The amount of funds flowing through Jamaica’s registered charities topped $4 billion last year, new reviews of the sector show.
The flow of those funds have long been a concern to money laundering regulators with charities, as a composite, seen as a channel that is vulnerable to exploitation as a conduit for illicit money.
But new regulations have resulted in the Department of Co-operatives and Friendly Societies, DCFS, updating its risk management procedures in relation to guidelines for policing terrorism financing, money laundering and other financial crimes, said Registrar Errol Gallimore.
And charities are currently being assessed for compliance, he said.
Last year, January to December, the total inflows to local charities was estimated at $4.63 billion, Gallimore told the Financial Gleaner.
Dozens of new charitable bodies are created each year. In 2021 there were 91 new bodies registered; 116 in 2020; and 198 in 2019.
Fines and new procedures under the new money laundering regulations will make it more arduous for the charities to collect donations.
Not only are charities required to be more open about where they get their donations, they will have to incur new costs to set up compliance and reporting structures.
Failure by charities to report transactions that are suspected of constituting or being related to illicit money and financial crimes can result in a fine of up to $1 million.
The charities regulations promulgated in December 2022 apply to charitable bodies from 2023 onwards.
They require registered charitable organisations to “use their best efforts to confirm the identity, credentials and good standing of persons who provide them with financial contributions and other donations”.
Charities are now required to disclose their donors and associated charities, and document the beneficiaries of their charitable works.
Their identity verification procedures should span its governing board, donors, beneficiaries, and any associate charities and their governing board members.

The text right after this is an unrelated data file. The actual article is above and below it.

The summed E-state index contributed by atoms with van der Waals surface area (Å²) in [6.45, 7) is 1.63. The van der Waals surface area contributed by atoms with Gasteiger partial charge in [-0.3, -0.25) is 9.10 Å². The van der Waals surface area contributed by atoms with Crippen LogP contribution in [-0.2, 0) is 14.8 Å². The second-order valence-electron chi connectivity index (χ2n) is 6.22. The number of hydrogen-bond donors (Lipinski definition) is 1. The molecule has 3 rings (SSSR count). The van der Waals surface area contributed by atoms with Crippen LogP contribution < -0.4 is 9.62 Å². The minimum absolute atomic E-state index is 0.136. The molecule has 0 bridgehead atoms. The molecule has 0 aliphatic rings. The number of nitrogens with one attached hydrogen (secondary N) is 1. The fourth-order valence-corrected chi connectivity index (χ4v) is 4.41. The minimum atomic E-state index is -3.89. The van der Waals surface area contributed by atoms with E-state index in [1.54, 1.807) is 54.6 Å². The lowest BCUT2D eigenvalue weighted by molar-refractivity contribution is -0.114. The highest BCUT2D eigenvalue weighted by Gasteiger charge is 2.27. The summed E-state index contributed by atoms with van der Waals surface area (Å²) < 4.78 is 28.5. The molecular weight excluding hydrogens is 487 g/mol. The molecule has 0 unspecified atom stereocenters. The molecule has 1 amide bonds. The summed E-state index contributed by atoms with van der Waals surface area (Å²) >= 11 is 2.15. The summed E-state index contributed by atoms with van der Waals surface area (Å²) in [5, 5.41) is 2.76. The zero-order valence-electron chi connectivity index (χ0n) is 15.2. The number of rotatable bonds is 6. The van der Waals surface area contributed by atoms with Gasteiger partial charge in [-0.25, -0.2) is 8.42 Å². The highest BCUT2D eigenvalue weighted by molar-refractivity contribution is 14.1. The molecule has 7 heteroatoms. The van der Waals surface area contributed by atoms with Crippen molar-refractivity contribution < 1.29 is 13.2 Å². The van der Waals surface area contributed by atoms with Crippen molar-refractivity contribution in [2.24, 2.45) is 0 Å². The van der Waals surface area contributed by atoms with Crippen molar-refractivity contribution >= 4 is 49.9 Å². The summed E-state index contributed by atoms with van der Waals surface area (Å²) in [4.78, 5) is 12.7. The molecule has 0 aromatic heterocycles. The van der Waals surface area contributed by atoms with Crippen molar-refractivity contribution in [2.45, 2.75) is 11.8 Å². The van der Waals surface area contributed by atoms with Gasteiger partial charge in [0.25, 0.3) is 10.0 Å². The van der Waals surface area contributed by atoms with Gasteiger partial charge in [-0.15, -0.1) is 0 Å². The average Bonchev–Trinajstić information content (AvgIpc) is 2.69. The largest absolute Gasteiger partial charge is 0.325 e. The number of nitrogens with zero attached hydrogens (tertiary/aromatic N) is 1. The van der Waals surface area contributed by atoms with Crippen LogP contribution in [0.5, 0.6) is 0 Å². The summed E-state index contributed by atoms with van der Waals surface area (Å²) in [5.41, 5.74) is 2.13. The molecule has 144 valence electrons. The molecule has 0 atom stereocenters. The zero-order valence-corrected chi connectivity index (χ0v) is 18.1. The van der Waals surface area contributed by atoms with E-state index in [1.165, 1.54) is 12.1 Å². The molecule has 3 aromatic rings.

The Ministry of Finance, under which the DCFS falls, says the new regulations are intended to elicit documented evidence of the income, assets and size of the registered charitable organisations, and the frequency and amount of donations received from outside Jamaica by the registered charitable organisation.
The onus will be on the charity to ensure that it is not being exploited as a conduit for illicit money, and that it is in compliance with the Proceeds of Crimes Act, better known as POCA, under which financial crimes are prosecuted.
The new legislation imposes on charities the requirement to set up new structures for reporting of their activities to their regulator, the DCFS, and transactions they might consider suspicious, and to train staff to know what the law requires.
If the charity is unable to verify a transaction or establish the identity of the principal donor or their agent, it will be penalised.
Charities, the legal profession, and the real estate sector have come under scrutiny by the Jamaican government in recent times as it moves towards compliance with global anti-money laundering rules.
For now, Jamaica remains on a grey list until it addresses a series of issues that the global Financial Action Task Force, FATF, perceives to be problematic. Countries on such a list may face difficulties executing some cross-border transactions or face hurdles in raising funds on the international market.
“The implementation of the updated procedures has guided DCFS in improving our monitoring regime of all registered charities,” said Gallimore of the regulations issued in December.
“This is in keeping with the department’s undertaking of the Financial Action Task Force’s recommendations on international standards for combating money laundering and the financing of terrorism, as well as the proliferation for funds by entities,” the registrar said.
He added that the DCFS was in the process of assessing compliance levels.
“The regulations are also explicit regarding the responsibility of charities to comply with proper record keeping and reporting of donor funds, along with audit processes from the Charities Authority.
“The regulations also stipulated that each charity should have an officer designated as the ‘compliance officer’ to ensure adherence to the procedures,” he said.